Much has been written about the consequences of the phrase throw things away. The fact that “away” seems to eliminate the problem, and visibility, of waste has been accused of contributing to our typically consumptive lifestyles. However, there doesn’t seem to be a lot of research that addresses the psychology of away.
One link I have found online (although there is no research listed to back it up) is the marketing machine that first linked affluence with disposability. This isn’t just about people who can afford more being wiling to buy more, but that the idea that you could waste was indicative of your economic status. “Washing dishes takes so much work, just throw them away instead.” Certainly, it could be argued that this has continued with the planned obsolescence in so much of our technology today. You must have the newest technology because you want to be seen as up-to-date.
Another one that is commonly mentioned is the idea that “away” is some sort of magical place where waste won’t impact us. This makes me think a little bit of Not In My Backyard (NIMBY), where people will fight against something if it is destined to be within their backyard/community/living space, but don’t care about it anywhere else. Nobody cares where “away” is, so long as it isn’t in their backyard.
So, with Christmas in the recent past what are some of the solutions to Throwing it Away?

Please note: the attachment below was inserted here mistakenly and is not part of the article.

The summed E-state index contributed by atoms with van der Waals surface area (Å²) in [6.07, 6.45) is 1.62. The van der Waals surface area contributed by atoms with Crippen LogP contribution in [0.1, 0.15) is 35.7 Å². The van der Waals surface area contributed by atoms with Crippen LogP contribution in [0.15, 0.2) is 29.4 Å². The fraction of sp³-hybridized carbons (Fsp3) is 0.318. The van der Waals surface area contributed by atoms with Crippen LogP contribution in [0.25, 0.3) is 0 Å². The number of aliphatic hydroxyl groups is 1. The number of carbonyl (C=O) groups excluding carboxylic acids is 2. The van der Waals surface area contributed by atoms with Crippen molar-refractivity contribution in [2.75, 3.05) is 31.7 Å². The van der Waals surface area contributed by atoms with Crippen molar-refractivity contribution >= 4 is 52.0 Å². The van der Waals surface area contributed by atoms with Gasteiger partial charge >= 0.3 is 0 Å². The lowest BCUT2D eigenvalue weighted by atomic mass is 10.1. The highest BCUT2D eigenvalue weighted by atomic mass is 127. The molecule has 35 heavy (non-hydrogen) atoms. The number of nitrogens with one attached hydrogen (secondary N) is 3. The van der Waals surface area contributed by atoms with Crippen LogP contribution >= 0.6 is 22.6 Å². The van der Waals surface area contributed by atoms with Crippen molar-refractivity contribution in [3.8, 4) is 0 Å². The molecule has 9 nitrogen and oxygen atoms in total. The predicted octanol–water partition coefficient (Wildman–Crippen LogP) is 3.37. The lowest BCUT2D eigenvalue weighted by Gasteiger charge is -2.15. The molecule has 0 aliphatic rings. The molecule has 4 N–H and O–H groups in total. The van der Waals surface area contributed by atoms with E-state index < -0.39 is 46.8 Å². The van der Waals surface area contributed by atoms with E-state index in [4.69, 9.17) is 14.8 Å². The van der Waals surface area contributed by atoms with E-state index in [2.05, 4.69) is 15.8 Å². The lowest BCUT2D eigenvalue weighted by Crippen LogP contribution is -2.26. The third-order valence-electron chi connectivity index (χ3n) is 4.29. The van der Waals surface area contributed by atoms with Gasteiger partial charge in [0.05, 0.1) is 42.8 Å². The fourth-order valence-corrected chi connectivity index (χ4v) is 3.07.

- freeze it. With all the safety and legal concerns (real or imagined) it is hard to give away left overs, so pop them into the freezer (in a reusable container of course) and save them for a day when you don’t mind eating a little more turkey.
- have a leftovers party. Get everyone you know together and share your leftovers. Perhaps you make something someone else has never tried. Or together you have a full meal, while on your own you’d just have to make more to make a complete meal.
- Drop unopened cans and packages at you local foodbank.
- Store it for next year
- Donate it to others
- Find a local charity that will take the items you are getting rid of. Places to consider include women’s shelters, youth shelters, reuse centres, habitat for humanity, etc. You may even be able to donate some old toys to a local animal shelter. Keep in mind the Syrian Refugees as well.
We often forget that recycle is the last of our “R’s”. Make sure you reduce and reuse (or enable someone else to reuse) first.